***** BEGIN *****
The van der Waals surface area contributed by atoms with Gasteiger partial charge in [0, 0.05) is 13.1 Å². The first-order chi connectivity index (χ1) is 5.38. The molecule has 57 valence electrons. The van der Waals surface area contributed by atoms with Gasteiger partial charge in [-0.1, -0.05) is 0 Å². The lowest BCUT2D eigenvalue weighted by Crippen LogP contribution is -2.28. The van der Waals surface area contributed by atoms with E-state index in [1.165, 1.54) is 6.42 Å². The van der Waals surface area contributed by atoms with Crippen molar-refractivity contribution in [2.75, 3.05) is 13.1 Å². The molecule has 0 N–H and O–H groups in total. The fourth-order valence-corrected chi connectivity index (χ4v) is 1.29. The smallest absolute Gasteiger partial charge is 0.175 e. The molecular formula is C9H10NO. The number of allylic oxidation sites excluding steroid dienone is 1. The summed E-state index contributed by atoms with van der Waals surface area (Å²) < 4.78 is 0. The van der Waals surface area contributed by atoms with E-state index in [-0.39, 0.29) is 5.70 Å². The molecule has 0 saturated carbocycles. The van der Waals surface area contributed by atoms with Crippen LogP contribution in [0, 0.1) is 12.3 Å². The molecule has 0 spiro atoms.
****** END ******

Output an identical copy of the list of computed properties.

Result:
The van der Waals surface area contributed by atoms with Gasteiger partial charge in [0, 0.05) is 13.1 Å². The first-order chi connectivity index (χ1) is 5.38. The molecule has 57 valence electrons. The van der Waals surface area contributed by atoms with Gasteiger partial charge in [-0.1, -0.05) is 0 Å². The lowest BCUT2D eigenvalue weighted by Crippen LogP contribution is -2.28. The van der Waals surface area contributed by atoms with E-state index in [1.165, 1.54) is 6.42 Å². The van der Waals surface area contributed by atoms with Crippen molar-refractivity contribution in [2.75, 3.05) is 13.1 Å². The molecule has 0 N–H and O–H groups in total. The fourth-order valence-corrected chi connectivity index (χ4v) is 1.29. The smallest absolute Gasteiger partial charge is 0.175 e. The molecular formula is C9H10NO. The number of allylic oxidation sites excluding steroid dienone is 1. The summed E-state index contributed by atoms with van der Waals surface area (Å²) < 4.78 is 0. The van der Waals surface area contributed by atoms with E-state index in [-0.39, 0.29) is 5.70 Å². The molecule has 0 saturated carbocycles. The van der Waals surface area contributed by atoms with Crippen LogP contribution in [0, 0.1) is 12.3 Å². The molecule has 0 spiro atoms.